The city government has stepped up monitoring of shellfish trade as red tide toxin continues to plague some bays in the province in the past five weeks. A boy was reported to have died and others fell ill due to shellfish poisoning.
Aside from guarding the market, City Health Inspector Vida Lamadrid said they have been reminding residents on the risk of consuming shellfish due to red tide.
Since the Bureau of Fisheries and Aquatic Resources (BFAR) raised the red tide alert in the region last month, at least six people in this city had been sent to hospital due to shellfish poisoning.
A six-year old boy died last month after eating contaminated mussel.
The victims are from the coastal villages of Papua and Bunuanan in this city.
Lamadrid said that based on their investigation, the victims consumed shellfish harvested near populated communities in Irong-Irong Bay.
BFAR and the city government asked village officials to help enforce the shellfish ban, prohibiting people from harvesting, selling and eating shellfish.
“Through their community officials, all residents in the village would know if the bays nearby are still positive of red tide if in case they were not able to hear the news in the media,” Lamadrid said.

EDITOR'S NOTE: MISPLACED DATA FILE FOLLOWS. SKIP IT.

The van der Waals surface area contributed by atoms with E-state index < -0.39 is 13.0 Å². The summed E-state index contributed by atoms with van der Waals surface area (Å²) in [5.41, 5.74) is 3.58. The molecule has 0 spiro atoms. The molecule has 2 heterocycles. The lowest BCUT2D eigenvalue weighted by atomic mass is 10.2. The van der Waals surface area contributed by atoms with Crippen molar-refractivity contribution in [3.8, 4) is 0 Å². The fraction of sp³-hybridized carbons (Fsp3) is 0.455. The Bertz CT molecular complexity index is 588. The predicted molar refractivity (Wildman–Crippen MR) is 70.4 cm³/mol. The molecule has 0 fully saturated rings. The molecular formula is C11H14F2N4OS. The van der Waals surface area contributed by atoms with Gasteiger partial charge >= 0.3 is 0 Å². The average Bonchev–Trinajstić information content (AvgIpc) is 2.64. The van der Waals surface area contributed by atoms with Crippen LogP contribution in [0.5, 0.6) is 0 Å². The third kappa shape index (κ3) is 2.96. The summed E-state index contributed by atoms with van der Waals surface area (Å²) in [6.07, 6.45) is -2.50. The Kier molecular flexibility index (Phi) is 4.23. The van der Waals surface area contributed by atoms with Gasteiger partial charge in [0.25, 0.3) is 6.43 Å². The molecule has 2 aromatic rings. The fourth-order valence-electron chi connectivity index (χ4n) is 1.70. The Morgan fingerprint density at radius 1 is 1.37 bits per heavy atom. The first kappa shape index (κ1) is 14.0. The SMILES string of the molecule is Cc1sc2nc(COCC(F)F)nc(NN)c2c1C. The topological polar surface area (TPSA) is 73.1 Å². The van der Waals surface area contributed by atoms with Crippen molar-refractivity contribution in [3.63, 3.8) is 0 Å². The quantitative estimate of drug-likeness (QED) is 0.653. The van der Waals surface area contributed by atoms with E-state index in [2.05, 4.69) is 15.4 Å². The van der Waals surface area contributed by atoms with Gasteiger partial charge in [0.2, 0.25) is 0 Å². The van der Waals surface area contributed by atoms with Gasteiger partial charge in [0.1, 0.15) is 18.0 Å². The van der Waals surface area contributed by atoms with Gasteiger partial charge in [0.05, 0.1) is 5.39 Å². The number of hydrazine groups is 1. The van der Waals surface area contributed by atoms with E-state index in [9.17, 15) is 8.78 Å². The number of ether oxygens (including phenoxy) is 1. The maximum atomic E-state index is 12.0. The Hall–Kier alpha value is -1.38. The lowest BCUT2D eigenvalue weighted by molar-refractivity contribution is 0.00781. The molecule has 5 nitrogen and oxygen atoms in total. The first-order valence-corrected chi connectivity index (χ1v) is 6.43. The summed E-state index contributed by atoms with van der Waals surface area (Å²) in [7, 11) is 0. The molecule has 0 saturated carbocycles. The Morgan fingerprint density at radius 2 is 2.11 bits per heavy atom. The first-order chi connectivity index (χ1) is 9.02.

Symptoms of red tide poisoning include nausea and vomiting, slurred speech, tingling sensation or numbness in the mouth, headaches and dizziness, and trouble breathing.
As first aid, suspected victims are asked to drink coconut milk mixed with brown sugar to detoxify.
“But most importantly is to bring the victim to the hospital so that doctors can give them proper treatment,” Lamadrid added.
The bays of Irong-Irong, Maqueda, Villareal, Cambaatutay; and coastal waters of Daram and Tarangan, all in Samar province, are still found positive of red tide.
The public is strongly advised to refrain from gathering, marketing, transporting, and consuming shellfish such as green mussels and oyster, and Acetes s.p. or “alamang” from the said bays.
Aside from bays in Samar province, other bays in Eastern Visayas affected by red tide toxin are Carigara Bay in Leyte and Matarinao Bay in Eastern Samar. (PNA)